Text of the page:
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Magnificent Mozart

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The ESO’s Magnificent Mozart gives the audience a glimpse into the brilliance that was Johannes Chrysostomus Wolfgangus Theophilus Mozart. From an intimate piece that Mozart saved for himself and a small circle of music enthusiasts to his Symphony No. 40 with one of the most recognizable opening melodies, this performance will demonstrate true genius. In fact, we have a bit of genius of our own – Andrew Grams will lead the orchestra from the concertmaster chair and pianist William Wolfram will join the ESO for this celebration of Mozart.

DATES, TIMES & LOCATIONS

January 10 at 7:30 pm
Prairie Center for the Arts – Schaumburg, IL

January 11 at 7:30 pm
January 12 at 2:30 pm
Hemmens Cultural Center – Elgin, IL

CONCERT PROGRAM

Andrew Grams, conductor/violin
William Wolfram, piano

Respighi     Ancient Airs & Dances, Suite No. 1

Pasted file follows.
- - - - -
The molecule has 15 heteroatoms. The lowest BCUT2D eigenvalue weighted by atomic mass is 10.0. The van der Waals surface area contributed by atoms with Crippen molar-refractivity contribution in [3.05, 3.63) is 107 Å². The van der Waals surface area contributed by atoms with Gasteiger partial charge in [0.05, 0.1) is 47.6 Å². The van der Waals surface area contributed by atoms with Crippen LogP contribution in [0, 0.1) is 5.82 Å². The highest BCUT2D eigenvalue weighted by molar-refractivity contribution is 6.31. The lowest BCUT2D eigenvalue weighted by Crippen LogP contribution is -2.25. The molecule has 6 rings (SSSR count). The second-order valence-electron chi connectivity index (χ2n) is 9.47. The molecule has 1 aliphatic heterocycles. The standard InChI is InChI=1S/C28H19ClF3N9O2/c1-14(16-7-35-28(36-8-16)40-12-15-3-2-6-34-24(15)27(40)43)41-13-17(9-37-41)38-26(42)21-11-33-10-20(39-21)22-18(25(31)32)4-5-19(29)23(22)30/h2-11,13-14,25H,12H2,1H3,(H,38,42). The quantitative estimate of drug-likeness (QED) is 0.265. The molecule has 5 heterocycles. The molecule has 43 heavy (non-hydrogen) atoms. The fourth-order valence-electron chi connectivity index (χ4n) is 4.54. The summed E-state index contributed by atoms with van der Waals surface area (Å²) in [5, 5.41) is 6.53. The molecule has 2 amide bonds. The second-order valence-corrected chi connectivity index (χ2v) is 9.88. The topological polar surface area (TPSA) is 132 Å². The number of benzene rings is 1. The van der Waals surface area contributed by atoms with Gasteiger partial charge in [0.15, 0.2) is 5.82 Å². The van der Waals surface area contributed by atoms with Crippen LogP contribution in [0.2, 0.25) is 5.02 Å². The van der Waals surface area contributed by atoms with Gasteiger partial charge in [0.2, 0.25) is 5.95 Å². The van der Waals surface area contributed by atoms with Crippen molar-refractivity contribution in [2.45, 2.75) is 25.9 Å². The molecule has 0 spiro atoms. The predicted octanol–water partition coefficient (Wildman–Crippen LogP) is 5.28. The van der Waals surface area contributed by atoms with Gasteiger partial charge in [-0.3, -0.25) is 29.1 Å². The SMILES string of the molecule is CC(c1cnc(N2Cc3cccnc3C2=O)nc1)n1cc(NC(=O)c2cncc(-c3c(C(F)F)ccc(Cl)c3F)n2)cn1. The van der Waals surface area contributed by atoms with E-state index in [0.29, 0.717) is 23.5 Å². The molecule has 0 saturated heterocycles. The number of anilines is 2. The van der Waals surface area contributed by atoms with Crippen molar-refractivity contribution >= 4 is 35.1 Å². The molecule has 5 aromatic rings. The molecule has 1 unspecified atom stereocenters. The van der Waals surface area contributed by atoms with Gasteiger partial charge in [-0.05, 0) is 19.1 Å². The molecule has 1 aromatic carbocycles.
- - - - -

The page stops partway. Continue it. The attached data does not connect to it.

Mozart     Piano Concerto No. 23
Mozart     Symphony No. 40

Prairie Center Prices: Red $65 / Green $35 – CLICK HERE to view the Prairie Center Seat Map
Hemmens Prices: Gold $85 / Red $65 / Green $35 – CLICK HERE to view the Hemmens Classics Series Seat Map
*Discount Pricing available for Groups of 10 or more! CLICK HERE for details.

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NOTEworthy Concert Facts

  • Mozart’s last three symphonies come from the extraordinarily creative summer of 1788. In the space of slightly over six weeks, he composed three symphonies, one of which being Symphony No. 40. It had an incredible influence on many famous composers including Ludwig van Beethoven, who copied out 29 bars from the score in one of his sketchbooks. The copied bars appear amid the sketches for Beethoven’s Fifth Symphony, whose third movement begins with a pitch sequence similar to that of Mozart’s finale.
  • Symphony No. 40 was completed three years before Mozart’s death in 1791. Writers on Mozart have often suggested – or even asserted – that Mozart never heard his 40th Symphony performed. Some commentators go further, suggesting that Mozart wrote the symphony (and its companions, Nos. 39 and 41) without even intending it to be performed, but rather for posterity, as an “appeal to eternity”. However, this claim is widely disputed.

Click the picture for an audio concert highlight

Magnificent Mozart

Magnificent Mozart

…Mozart – Piano Concerto No. 23

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